How To Grow a Bay Tree

Growing a bay tree will provide a continuous supply of bay leaves for culinary purposes. It is very difficult to grow successfully.

The Bay tree is a group of evergreen trees that provide the bay leaves used in cooking. When dried, bay leaves have a mild, pleasant flavor similar to thyme. Bay trees are grown commercially for their oils, and they can be grown in the garden if desired if you’re a fan of bay leaves.

Varieties of Bay Trees

There are a number of varieties of bay tree, but the standard Bay (Laurus Nobilis) is the one relevant to cooks. It is a large tree, growing up to 8 meters tall. Other varieties of bay tree can be grown in the garden but are not suitable for consumption.

Growing Bay

Bay seed comes from its black berries. It needs a warm temperature of 21°C (70°F) to set. Sow seed just below the surface of the soil in a tray or in pots. Germination of Bay is notoriously difficult. It likes consistently warm temperatures, but despite your best efforts or the best weather you could hope for, it may take days, weeks or months to germinate. If you can avoid the pain and buy a seedling, do it.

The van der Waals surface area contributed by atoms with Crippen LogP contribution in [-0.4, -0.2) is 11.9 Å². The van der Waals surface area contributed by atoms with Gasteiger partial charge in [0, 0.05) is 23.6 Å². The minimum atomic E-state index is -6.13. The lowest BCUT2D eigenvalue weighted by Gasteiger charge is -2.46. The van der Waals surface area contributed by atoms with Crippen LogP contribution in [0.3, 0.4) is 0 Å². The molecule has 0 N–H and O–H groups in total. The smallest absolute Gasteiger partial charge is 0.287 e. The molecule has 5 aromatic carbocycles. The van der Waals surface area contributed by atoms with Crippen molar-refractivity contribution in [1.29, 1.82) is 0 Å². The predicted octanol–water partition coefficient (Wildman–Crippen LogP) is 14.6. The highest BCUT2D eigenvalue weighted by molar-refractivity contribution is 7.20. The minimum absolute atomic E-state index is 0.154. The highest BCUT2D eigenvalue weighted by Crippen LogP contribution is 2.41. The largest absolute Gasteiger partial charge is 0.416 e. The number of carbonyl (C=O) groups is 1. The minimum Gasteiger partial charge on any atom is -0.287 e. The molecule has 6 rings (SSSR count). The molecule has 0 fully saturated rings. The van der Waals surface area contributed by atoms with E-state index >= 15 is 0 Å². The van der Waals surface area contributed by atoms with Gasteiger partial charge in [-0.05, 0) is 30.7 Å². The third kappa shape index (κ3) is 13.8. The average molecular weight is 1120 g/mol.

Choose a position that receives plenty of sunlight. A little shade is okay. Soil should be well-draining and rich. The most important part about positioning a Bay is protecting it from winds. Its leaves are damaged by anything more than a hearty breeze. Keep soil moist but be careful not to over-water – use a mulch to preserve moisture.

growing bay tree

Photograph by Lewis Collen

At risk of stating the obvious, as it is a tree it will eventually need a lot of room. Give it 3 feet of grace initially, but it will need more as it grows. Cut it back as it grows to maintain shape. Bay trees do not tolerate frosts. You will need to protect your young trees using a straw covering or fleece.

Growing Bay In Containers

Bay is good to grow in containers, especially if growing for culinary purposes. Bay will take to the warmth and consistency of indoors well. Be sure to provide plenty of sunlight still. It benefits from a light water every 1-2 days as opposed to one big soak at the end of the week. Being an evergreen, a Bay will be with you for a number of years. It may be necessary to pot it out to progressively larger containers.

Harvesting Bay

Leaves can be removed from the tree at any time.

Threats To Bay

Scale insect is the biggest problem.

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